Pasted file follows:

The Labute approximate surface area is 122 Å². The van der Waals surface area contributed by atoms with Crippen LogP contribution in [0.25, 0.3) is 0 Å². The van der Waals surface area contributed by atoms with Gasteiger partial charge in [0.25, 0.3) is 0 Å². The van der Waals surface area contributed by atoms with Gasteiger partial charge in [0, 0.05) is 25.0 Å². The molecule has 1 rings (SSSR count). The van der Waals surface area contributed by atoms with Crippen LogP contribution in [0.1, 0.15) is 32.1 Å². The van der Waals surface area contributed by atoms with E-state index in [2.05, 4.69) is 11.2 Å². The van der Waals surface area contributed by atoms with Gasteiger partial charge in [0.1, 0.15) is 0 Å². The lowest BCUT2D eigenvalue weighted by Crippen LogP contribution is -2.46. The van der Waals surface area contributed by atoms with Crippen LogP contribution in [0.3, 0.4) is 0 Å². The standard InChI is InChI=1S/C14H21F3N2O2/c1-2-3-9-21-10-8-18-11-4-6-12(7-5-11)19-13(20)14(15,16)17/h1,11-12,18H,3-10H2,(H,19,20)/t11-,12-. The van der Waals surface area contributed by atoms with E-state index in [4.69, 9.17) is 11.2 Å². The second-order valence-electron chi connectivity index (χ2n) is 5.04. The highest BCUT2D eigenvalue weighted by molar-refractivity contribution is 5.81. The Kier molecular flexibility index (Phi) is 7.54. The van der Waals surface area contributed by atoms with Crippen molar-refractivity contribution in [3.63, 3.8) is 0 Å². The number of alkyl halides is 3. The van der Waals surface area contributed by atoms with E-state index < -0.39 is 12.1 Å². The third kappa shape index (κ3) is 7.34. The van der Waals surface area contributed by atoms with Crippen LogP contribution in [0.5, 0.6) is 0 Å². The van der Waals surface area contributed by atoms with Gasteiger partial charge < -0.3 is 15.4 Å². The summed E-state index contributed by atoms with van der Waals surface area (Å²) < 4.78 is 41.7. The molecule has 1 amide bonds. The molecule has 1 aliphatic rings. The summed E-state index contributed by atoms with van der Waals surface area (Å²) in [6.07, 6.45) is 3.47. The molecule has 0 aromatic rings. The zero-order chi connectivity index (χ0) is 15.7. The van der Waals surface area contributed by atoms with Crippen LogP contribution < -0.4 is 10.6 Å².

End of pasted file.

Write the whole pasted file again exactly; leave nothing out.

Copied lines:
The Labute approximate surface area is 122 Å². The van der Waals surface area contributed by atoms with Crippen LogP contribution in [0.25, 0.3) is 0 Å². The van der Waals surface area contributed by atoms with Gasteiger partial charge in [0.25, 0.3) is 0 Å². The van der Waals surface area contributed by atoms with Gasteiger partial charge in [0, 0.05) is 25.0 Å². The molecule has 1 rings (SSSR count). The van der Waals surface area contributed by atoms with Crippen LogP contribution in [0.1, 0.15) is 32.1 Å². The van der Waals surface area contributed by atoms with E-state index in [2.05, 4.69) is 11.2 Å². The van der Waals surface area contributed by atoms with Gasteiger partial charge in [0.1, 0.15) is 0 Å². The lowest BCUT2D eigenvalue weighted by Crippen LogP contribution is -2.46. The van der Waals surface area contributed by atoms with Crippen LogP contribution in [0.3, 0.4) is 0 Å². The standard InChI is InChI=1S/C14H21F3N2O2/c1-2-3-9-21-10-8-18-11-4-6-12(7-5-11)19-13(20)14(15,16)17/h1,11-12,18H,3-10H2,(H,19,20)/t11-,12-. The van der Waals surface area contributed by atoms with E-state index in [4.69, 9.17) is 11.2 Å². The second-order valence-electron chi connectivity index (χ2n) is 5.04. The highest BCUT2D eigenvalue weighted by molar-refractivity contribution is 5.81. The Kier molecular flexibility index (Phi) is 7.54. The van der Waals surface area contributed by atoms with Crippen molar-refractivity contribution in [3.63, 3.8) is 0 Å². The number of alkyl halides is 3. The van der Waals surface area contributed by atoms with E-state index < -0.39 is 12.1 Å². The third kappa shape index (κ3) is 7.34. The van der Waals surface area contributed by atoms with Crippen LogP contribution in [0.5, 0.6) is 0 Å². The van der Waals surface area contributed by atoms with Gasteiger partial charge < -0.3 is 15.4 Å². The summed E-state index contributed by atoms with van der Waals surface area (Å²) < 4.78 is 41.7. The molecule has 1 amide bonds. The molecule has 1 aliphatic rings. The summed E-state index contributed by atoms with van der Waals surface area (Å²) in [6.07, 6.45) is 3.47. The molecule has 0 aromatic rings. The zero-order chi connectivity index (χ0) is 15.7. The van der Waals surface area contributed by atoms with Crippen LogP contribution < -0.4 is 10.6 Å².